But for someone else, he’s got redeeming qualities that make him worth loving. For someone else, the good outweighs the bad on a regular basis. There are people who like him, love him, and even respect him. think he’s an awful joke of a human being, but there are people who think he’s pretty cool.

What’s interesting to think about is that I’m that person to someone out there. We all are. I think that’s kind of fascinating. Like, my husband and my best friend and my son and my loved ones might think I’m pretty cool. They enjoy spending time with me. They think my goods outweigh my bads.

But there is probably someone out there who could write up an entry detailing every single interaction they’ve had with me, and each entry would be, “Man she is such a bitch. I hate her face.”

Don’t believe me? Check out Mother Teresa. She is both loved and reviled–seriously. Even Ghandi has his detractors, people who are all like, “Yeah, Ghandi’s cool and all … but did you hear what a dick he was to his wife?”

good morning!

Prompt: Your morning routine.

So, here’s a secret–I’m actually filling these prompts out in advance, and scheduling the entries with my scheduling tool. Neat, huh? Anyway, this entry was written on May 20, when school was still in session. That means a typical weekday morning looked like this:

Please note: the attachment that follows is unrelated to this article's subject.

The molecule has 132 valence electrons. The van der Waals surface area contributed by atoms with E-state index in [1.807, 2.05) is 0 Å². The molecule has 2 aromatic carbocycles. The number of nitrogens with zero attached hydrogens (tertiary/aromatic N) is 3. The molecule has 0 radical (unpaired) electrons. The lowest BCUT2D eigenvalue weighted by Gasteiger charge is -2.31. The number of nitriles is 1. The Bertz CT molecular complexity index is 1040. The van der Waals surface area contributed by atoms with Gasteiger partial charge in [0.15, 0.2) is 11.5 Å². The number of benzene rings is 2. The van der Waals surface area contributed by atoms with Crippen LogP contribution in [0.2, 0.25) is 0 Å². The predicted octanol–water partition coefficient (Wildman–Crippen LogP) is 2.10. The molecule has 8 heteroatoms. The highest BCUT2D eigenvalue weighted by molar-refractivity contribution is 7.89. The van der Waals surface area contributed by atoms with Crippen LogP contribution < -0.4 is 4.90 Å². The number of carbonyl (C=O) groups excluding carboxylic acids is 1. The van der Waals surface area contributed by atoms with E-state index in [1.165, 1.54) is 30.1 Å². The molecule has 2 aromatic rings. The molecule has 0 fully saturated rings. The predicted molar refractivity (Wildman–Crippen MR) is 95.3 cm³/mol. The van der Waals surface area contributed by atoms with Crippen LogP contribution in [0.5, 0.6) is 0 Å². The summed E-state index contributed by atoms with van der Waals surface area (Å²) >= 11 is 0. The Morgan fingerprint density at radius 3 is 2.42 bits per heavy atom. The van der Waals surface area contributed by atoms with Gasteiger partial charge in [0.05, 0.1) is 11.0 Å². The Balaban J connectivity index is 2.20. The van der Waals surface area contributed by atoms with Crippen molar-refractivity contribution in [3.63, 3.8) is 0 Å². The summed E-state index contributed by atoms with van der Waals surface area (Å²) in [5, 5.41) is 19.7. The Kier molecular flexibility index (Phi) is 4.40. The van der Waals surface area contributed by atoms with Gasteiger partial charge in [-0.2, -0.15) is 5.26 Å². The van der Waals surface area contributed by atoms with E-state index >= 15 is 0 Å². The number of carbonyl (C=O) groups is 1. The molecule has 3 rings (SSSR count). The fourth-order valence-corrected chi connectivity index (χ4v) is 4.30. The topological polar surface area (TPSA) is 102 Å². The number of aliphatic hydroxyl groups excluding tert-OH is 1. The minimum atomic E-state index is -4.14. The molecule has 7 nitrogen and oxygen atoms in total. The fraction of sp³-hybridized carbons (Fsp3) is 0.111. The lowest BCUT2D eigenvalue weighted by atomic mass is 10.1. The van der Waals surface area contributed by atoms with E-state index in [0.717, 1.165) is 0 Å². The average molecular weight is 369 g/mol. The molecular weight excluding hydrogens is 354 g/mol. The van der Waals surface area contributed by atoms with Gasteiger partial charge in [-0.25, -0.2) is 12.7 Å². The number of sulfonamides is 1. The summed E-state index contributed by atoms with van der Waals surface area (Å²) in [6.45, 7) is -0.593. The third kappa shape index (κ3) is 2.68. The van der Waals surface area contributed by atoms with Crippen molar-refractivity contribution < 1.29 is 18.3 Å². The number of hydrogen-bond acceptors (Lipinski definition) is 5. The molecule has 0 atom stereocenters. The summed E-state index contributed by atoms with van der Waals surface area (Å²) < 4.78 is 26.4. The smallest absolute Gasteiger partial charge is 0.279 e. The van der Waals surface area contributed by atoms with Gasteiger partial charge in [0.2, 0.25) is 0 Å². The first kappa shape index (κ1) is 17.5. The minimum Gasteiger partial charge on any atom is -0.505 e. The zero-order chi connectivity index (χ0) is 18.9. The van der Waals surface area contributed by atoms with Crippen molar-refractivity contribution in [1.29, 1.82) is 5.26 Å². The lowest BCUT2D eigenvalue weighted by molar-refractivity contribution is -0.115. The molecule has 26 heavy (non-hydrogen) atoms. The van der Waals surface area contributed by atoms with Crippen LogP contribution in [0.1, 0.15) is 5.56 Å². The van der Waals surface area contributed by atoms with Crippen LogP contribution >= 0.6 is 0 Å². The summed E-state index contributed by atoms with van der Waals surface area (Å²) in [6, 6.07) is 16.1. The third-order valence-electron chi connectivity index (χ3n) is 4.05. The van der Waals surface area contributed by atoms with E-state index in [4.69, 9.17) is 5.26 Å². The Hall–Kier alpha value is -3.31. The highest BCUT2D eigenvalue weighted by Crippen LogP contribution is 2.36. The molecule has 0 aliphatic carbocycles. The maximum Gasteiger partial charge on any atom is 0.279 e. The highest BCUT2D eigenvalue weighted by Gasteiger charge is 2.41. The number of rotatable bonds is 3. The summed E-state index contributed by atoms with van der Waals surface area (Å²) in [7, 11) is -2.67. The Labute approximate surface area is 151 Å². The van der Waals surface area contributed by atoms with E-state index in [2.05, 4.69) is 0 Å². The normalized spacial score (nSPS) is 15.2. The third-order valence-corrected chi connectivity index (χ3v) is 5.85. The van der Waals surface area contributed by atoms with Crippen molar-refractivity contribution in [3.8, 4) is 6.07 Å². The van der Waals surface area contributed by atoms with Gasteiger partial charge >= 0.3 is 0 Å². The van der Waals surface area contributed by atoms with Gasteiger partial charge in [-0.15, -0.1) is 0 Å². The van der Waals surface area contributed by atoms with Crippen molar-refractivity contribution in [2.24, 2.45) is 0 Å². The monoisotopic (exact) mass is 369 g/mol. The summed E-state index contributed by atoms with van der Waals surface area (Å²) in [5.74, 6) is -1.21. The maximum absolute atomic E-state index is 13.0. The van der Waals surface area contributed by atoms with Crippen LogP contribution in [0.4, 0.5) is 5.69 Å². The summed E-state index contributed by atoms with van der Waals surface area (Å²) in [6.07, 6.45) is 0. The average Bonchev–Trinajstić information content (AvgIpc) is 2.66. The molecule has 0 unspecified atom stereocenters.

7:00 a.m.     Alarm goes off

7:01 a.m.     Having fumbled at my bedside table, knocked my phone onto the floor, and located it, I turn my alarm off.

7:05 a.m.     If it is a particularly bad morning, I discover I actually only turned it to snooze.

7:25 a.m.     I shoot upright in bed, grab my phone to check the time, and breath a sigh of relief that it’s still before 8:00 in the morning. Also, thank god it’s spring and the sun is rising at a rational hour, which means it’s waking me up. I wish school ran year ’round. Sometimes John is already awake and playing on his phone. Sometimes he has slept through the sunshine and my multiple alarms and fumblings.

7:30 a.m.     I open the door to my son’s room and say, “Wakey, wakey, lemon snakey!” or, if I’m in a less convivial mood, “Kiddo. Get up.” For some reason, the sound of my voice rouses him in a way his alarm clock never has. Perhaps we should record my voice and use that as his alarm.

7:35 a.m.     While my son blinks himself awake, stretches, and checks his phone under the covers, I let his dog out to go pee and toss yesterday’s coffee grounds. Before I can add the water to the pot for today’s coffee, the dog is already pawing at the door. I look to my son’s room, but there is no movement. Some mornings he will let the dog in first, but most mornings I do. I call my son’s name as I walk to the sliding door. He calls back, “I know, I know.”

7:37 a.m.    As I grind the coffee beans and add them to the pot, my son uses the restroom and feeds the dog. I start the coffee brewing, then turn to his breakfast. Some mornings I pour him a bowl of cereal and cut up fresh fruit on top, if we have it. Some mornings I make a protein-heavy breakfast of sausage and eggs. I set out his ADHD medication and a glass of juice. He comes into the kitchen at the tail end of the preparations and watches me, sleepy-eyed. I hug him one-armed and drop a kiss on his forehead, tell him I love him.